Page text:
Even assuming the account is a “debt” for purposes of the FDCPA, Vartanian does not contend that Portfolio ever contacted him. Indeed, it is Portfolio’s lack of communication that irked Vartanian. There was then no “initial communication” from Portfolio sufficient to trigger the 15 U.S.C. § 1692g(a)’s notice requirement. Neither were there any debt-collection practices to stop under § 1692g(b). And by that argument, there were no false, deceptive, or unconscionable debt-collection practices by Portfolio within the meaning of §§ 1692e(2), 1692e(8), and 1692f. ¶ Since section 1788.17 of the RFDCPA merely recapitulates a debt collector’s obligations under FDCPA, Vartanian’s state-law claim fails for the same reasons.
Judge Wright found that Plaintiff’s libel claim was pre-empted by FCRA – malice or not.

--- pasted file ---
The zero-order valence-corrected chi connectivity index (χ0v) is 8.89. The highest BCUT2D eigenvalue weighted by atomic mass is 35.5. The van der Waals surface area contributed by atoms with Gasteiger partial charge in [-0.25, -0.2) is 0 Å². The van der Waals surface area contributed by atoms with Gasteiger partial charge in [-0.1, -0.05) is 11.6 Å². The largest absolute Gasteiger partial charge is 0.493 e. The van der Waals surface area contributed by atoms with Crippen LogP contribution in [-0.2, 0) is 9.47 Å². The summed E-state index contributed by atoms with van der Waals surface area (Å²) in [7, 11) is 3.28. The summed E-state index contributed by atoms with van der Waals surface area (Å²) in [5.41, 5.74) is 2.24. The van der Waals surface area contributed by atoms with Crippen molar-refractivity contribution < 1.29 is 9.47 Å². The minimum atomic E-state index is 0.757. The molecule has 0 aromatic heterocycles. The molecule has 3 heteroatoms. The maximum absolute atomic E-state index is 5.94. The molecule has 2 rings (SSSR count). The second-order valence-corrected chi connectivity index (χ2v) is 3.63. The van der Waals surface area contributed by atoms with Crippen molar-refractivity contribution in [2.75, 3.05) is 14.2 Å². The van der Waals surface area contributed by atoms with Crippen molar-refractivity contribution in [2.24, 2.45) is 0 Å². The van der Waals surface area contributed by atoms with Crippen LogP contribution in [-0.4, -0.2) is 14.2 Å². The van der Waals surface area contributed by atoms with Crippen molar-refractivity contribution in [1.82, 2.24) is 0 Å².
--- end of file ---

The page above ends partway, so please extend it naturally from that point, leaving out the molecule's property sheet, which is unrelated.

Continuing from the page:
Portfolio argues that 15 U.S.C. § 1681t(b)(1)(F) preempts Vartanian’s defamation-by-libel claim. ¶ When Congress amended FCRA in 1996, it expressly preempted any state laws that imposed any “requirement or prohibition” on, among others, any subject matter regulated under § 1681s–2. § 1681t(b)(1) (F). But Congress did not repeal preexisting § 1681h(e), which limits defamation claims brought under §§ 1681n or 1681o to those where the allegedly false information was “furnished with malice or willful intent to injure” the consumer. The two sections provide no clear answer on whether defamation claims against furnishers are still actionable. ¶ The Ninth Circuit hypothecated that although “ § 1681t(b)(1)(F) appears to preempt all state-law claims based on a creditor’s responsibilities under § 1681s–2, § 1681h(e) suggests that defamation claims can proceed against creditors as long as the plaintiff alleges falsity and malice.” Gorman v. Wolpoff & Abramson, LLP, 584 F.3d 1147, 1166 (9th Cir.2009). But the court left resolution of the issue for another day. Id. at 1167. ¶ The United States Supreme Court has interpreted the phrase “no requirement or prohibition” several times with respect to preemption provisions in other federal statutes. Interpreting the term in the Public Health Cigarette Smoking Act of 1969, the Supreme Court reasoned that the “phrase ‘[n]o requirement or prohibition’ sweeps broadly and suggests no distinction between positive enactments and common law; to the contrary, those words easily encompass obligations that take the form of common law rules.” Cipollone v. Liggett Grp., Inc., 505 U.S. 504, 521, 112 S.Ct. 2608, 120 L.Ed.2d 407 (1992) (plurality opinion). The Court subsequently confirmed this reasoning at least twice. Riegel v. Medtronic, Inc., 552 U.S. 312, 324, 128 S.Ct. 999, 169 L.Ed.2d 892 (2008); Medtronic, Inc. v. Lohr, 518 U.S. 470, 510–11, 116 S.Ct. 2240, 135 L.Ed.2d 700 (1996). ¶ Given the Supreme Court’s repeated conclusion that “no requirement or prohibition” precludes common-law claims in the regulated fields, the Court finds that Vartanian’s defamation-by-libel claim is preempted by FCRA, § 1681t(b)(1)(F). It is unclear why Congress spared § 1681h(e) when it took its pruning shears to statecredit-reporting law in 1996. But Congress trimmed dexterously, specifically exempting state laws such as California Civil Code section 1785.25(a) from preemption. § 1681t(b) (1)(F)(ii). To think that Congress clumsily left behind a Trojan horse that a litigant could employ to penetrate § 1681t and destroy FCRA’s delicately crafted preemption scheme is irrational.